Adults may feel embarrassed when they have questions about sex, or when they find out that they have been operating all this time with misconceptions. It’s crucial that such embarrassment doesn’t get in men’s way of pursuing sex education; a lack of knowledge in this area can not only lead to significant penile health problems, but unplanned parenthood as well. Consider the following to better protect oneself and one’s partner.
Nobody Knows Everything
Whether through arrogance or embarrassment, a man may wish to assume that he knows all there is to know about his penis and about sex. This may be the biggest barrier between him and actual knowledge.
The state of sex education in the U.S. is not stellar. Most states don’t even mandate that sex education be part of the curriculum; those that do allow programs to skip discussions of contraception and sex before marriage. If a guy is lucky, he may vaguely recall learning about a bunch of weird-sounding infections and watching his health teacher roll a condom over a banana. Either way, there are likely things a guy never learned or has since forgotten. It’s never too late to get educated.
1) Pulling out will prevent pregnancy. This may or may not be true. Semen released during orgasm contains the most sperm, for sure, but pre-seminal fluid may contain some as well. Plus, relying on the pull-out method is risky simply because a guy might start to leak before he’s fully exited his partner, as ejaculation can happen rather quickly sometimes. Barrier protection is the best way to prevent pregnancy – preferably in conjunction with a second form of birth control.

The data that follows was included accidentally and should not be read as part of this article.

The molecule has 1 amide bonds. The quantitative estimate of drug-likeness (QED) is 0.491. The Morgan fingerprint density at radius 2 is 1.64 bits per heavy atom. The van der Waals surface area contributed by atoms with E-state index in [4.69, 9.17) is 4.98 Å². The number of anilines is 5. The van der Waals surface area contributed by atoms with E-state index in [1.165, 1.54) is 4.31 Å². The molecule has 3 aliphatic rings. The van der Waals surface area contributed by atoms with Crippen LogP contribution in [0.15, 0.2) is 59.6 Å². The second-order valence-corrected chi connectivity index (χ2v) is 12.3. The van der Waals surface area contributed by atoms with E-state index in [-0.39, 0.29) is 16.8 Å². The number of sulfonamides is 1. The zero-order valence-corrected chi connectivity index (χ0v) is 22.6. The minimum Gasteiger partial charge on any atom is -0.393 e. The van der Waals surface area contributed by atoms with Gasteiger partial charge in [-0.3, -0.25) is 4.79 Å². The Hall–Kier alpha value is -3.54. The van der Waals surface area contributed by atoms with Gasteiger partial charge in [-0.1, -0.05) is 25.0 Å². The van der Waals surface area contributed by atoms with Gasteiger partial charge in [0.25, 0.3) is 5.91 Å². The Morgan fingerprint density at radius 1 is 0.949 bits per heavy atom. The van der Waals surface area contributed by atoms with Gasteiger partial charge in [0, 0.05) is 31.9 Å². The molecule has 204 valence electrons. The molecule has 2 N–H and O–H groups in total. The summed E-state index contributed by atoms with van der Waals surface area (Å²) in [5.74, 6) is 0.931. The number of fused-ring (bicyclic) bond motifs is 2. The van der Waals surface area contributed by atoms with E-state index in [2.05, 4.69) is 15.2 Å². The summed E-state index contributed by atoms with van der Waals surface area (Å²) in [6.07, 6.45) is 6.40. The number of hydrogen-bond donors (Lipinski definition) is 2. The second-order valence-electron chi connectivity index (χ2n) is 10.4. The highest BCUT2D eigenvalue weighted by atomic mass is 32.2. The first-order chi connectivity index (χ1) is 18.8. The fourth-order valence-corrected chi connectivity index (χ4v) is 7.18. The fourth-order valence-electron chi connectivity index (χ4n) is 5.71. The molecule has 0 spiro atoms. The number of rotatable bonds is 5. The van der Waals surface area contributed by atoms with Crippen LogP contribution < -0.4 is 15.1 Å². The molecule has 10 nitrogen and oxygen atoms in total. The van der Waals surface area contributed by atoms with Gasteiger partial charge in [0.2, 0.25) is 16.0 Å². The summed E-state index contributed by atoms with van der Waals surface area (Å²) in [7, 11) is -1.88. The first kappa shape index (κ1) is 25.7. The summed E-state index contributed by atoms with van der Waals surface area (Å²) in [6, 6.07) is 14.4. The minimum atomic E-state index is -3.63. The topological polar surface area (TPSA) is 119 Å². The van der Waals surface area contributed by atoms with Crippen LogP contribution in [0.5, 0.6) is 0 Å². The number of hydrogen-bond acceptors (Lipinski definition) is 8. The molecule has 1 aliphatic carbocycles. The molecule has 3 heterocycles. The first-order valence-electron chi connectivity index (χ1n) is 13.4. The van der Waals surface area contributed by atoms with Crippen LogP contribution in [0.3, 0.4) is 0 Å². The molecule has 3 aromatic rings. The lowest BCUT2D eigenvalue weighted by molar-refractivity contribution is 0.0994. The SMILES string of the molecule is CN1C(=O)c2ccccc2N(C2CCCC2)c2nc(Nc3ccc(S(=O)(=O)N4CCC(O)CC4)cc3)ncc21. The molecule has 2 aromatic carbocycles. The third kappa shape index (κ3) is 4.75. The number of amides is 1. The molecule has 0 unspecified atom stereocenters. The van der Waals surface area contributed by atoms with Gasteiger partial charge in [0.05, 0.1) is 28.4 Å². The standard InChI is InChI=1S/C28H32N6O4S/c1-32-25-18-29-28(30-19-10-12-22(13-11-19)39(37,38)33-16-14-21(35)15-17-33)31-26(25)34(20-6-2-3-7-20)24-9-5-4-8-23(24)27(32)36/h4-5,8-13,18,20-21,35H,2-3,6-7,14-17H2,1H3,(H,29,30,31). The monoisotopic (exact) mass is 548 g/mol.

2) All condoms protect against sexually transmitted infections (STIs). Most do, but lambskin condoms do not. This type is effective in preventing pregnancy, but the material contains pores large enough for certain infections to pass through.
3) There’s always a symptom when an STI is present. It would be very nice if this were true, but it’s simply not. There are several STIs with no noticeable symptoms. Luckily, some are harmless. But even chlamydia, gonorrhea and syphilis can be present without noticeable, or with barely noticeable, symptoms. And they can be passed on, too. Also consider the fact that most STIs have a period between infection and symptom presentation (when the latter does occur), and that they could be passed along during this period.
4) If tests came back negative, the person is clean. Even more unsettling, perhaps, than the above is the fact that, when one goes in for STI testing, not everything can be tested for! Ask one’s health professional what exactly is being tested for and what is not; ask the same of one’s partner. Understand that there is always a risk when having sex.
5) Lubricant is optional. While it’s true that some partners produce enough lubrication to keep sex comfortable, enjoyable and safe for the most part, even the wettest women out there are bound to run a bit dry now and then, particularly during rough or prolonged sessions. Lube isn’t just about personal preference; it protects delicate penile and vaginal skin from tears that not only hurt but provide harboring grounds for bacteria, viruses and fungi. Ample lubrication is also crucial for preventing condom breakage.
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